You’ll save money on insurance – the Ford is two insurance groups lower than the Volkswagen Golf, for example – but it is less economical to run than the VW. Official figures put the combined fuel consumption at 56.5mpg, while the VW claims 58.9mpg. Around our towing economy route, the Golf achieved 31.5mpg to the Focus’s 26.1mpg.

It is equipped with important safety aids, such as stability control as standard, while having achieved a five-star overall rating from crash-test expert Euro NCAP.

Three years down the line, or after 60,000 miles, the Focus will be worth 36% of its original value. 

Technical specs

Engine size1997 cc
Kerbweight1421 kg
85% KW1208 kg
Towball limit75 kg
Maximum towing limit1500 kg
Power138.0 bhp
Torque236.0 lb ft
Official MPG56.5 mpg
CO2129 g/km
30-60mph13.6 seconds
30-0mph10 m


For all its strengths, the Ford Focus doesn’t quite manage to knock its rivals into a tin garage. 

It can tow a handful of tourers that are within an 85% match, but more than many rivals in its class. 

In addition, the Focus is a thoroughly rewarding car to drive. It’s in its element on B-roads and fast-flowing A-roads, where the punchy 2.0-litre engine and firm suspension come into their own.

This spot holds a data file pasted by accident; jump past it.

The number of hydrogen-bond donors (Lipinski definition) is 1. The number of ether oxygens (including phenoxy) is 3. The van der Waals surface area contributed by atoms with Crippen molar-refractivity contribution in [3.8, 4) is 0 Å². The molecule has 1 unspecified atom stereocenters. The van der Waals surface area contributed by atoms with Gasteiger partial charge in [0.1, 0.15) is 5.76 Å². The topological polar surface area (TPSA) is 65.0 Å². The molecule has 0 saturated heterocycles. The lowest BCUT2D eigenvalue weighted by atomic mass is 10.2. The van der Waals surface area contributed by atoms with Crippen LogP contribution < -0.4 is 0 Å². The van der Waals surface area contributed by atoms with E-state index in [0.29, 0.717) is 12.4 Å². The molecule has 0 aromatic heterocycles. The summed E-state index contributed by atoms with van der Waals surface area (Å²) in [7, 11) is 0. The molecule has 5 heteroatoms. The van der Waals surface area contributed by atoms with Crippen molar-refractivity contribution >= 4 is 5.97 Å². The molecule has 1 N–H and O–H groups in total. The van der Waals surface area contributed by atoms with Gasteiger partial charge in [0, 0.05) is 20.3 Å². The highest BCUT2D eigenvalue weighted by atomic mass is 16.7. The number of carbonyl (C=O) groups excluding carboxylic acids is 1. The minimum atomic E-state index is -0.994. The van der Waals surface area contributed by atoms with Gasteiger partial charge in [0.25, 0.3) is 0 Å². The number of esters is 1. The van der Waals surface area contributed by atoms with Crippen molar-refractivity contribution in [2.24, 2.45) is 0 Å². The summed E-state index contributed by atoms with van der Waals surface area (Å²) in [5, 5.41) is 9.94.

This is all on top of the Ford’s edgy styling, inside and out. Good looks would count for little if it weren’t a very fine tow car indeed. We found the Focus to be stable and poised with a caravan behind it and that it stops well when called upon in an emergency.

Nevertheless, there’s room for improvement: the ride could be more comfortable, the cabin could be quieter at speed and there really should be more room for passengers and their kit.

Finally, while the Ford’s resale values and fuel economy are respectable, it didn’t come out on top of Practical Caravan's tow car twin test.



  • It can tow a wider range of caravans than rivals in its class
  • The Focus is a rewarding car to drive, towing or solo
  • It was stable and poised during lane-change and stopping tests
  • It's an attractive car with edgy styling


  • Low headroom at the rear due to the coupé style roofline
  • The ride could be more comfortable
  • The cabin is noisy at speed
  • Passengers in the back need more space
  • More luggage space is needed